Post-classical COIN is based ‘more on empiricism (a data-driven or evidence-based understanding of what is happening on the ground) rather than on appeal to the authority of historical cases, or exegesis from the classical canon of COIN theorists’ (p. 140). In effect this seems to be based on the experience of Iraq where the ‘surge’ combined coercive and persuasive elements that was less COIN and more ‘civil war termination or heavy peace enforcement’ (p. 141). ‘Irreconcilables’ are killed or captured so that the ‘reconcilables’ may negotiate: ‘Ultimately the decisive aspect of the reconciliation strategy was the Awakening, a tribal revolt against Al Qaeda International (AQI) which spread rapidly across the Sunni part of the country in 2007 and combined reconciliation and peacemaking with direct military action against irreconcilables and public safety in threatened communities’ (p. 142).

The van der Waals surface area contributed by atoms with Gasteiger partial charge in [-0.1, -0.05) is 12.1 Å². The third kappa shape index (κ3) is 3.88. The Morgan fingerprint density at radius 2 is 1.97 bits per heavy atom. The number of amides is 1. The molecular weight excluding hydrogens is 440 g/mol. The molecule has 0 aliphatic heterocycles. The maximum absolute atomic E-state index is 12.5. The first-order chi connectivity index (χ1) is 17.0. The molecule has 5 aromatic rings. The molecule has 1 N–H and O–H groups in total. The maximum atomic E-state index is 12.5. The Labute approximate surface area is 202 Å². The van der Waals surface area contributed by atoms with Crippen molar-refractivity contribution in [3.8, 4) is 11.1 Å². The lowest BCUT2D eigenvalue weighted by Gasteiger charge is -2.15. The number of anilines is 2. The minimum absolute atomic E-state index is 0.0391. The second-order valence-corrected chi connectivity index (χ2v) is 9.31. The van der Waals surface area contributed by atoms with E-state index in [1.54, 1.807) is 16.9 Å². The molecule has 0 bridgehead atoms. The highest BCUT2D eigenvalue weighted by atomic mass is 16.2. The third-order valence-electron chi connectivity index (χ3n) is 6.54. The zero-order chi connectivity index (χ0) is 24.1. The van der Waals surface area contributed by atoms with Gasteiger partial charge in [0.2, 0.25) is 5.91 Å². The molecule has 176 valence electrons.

In Afghanistan, Kilcullen argues, the implementation of a COIN strategy ‘only became widespread in 2008’ (p. 142). Insufficient troops have been provided (by President Obama?) so commanders have attempted to dramatically accelerate COIN. This combines a ‘highly kinetic counter-network targeting of irreconcilables, and a peace-building programme to win over any member of the insurgency who proved willing to reconcile’ (p. 143). This is a ‘field innovation’ that goes beyond the Neo-classical COIN of the 2006 Counterinsurgency manual. The surge that was applied in Iraq is being applied in Afghanistan based on an empiricist, bottom-up, tactically driven campaigning style (p. 143). There is a tension in Kilcullen’s theoretical approach between generalisation and specificity: having endorsed a bottom up approach he then draws top-down lessons to create a ‘Post-classical’ paradigm that moves beyond COIN on an interpretation of two (highly contestable) case studies.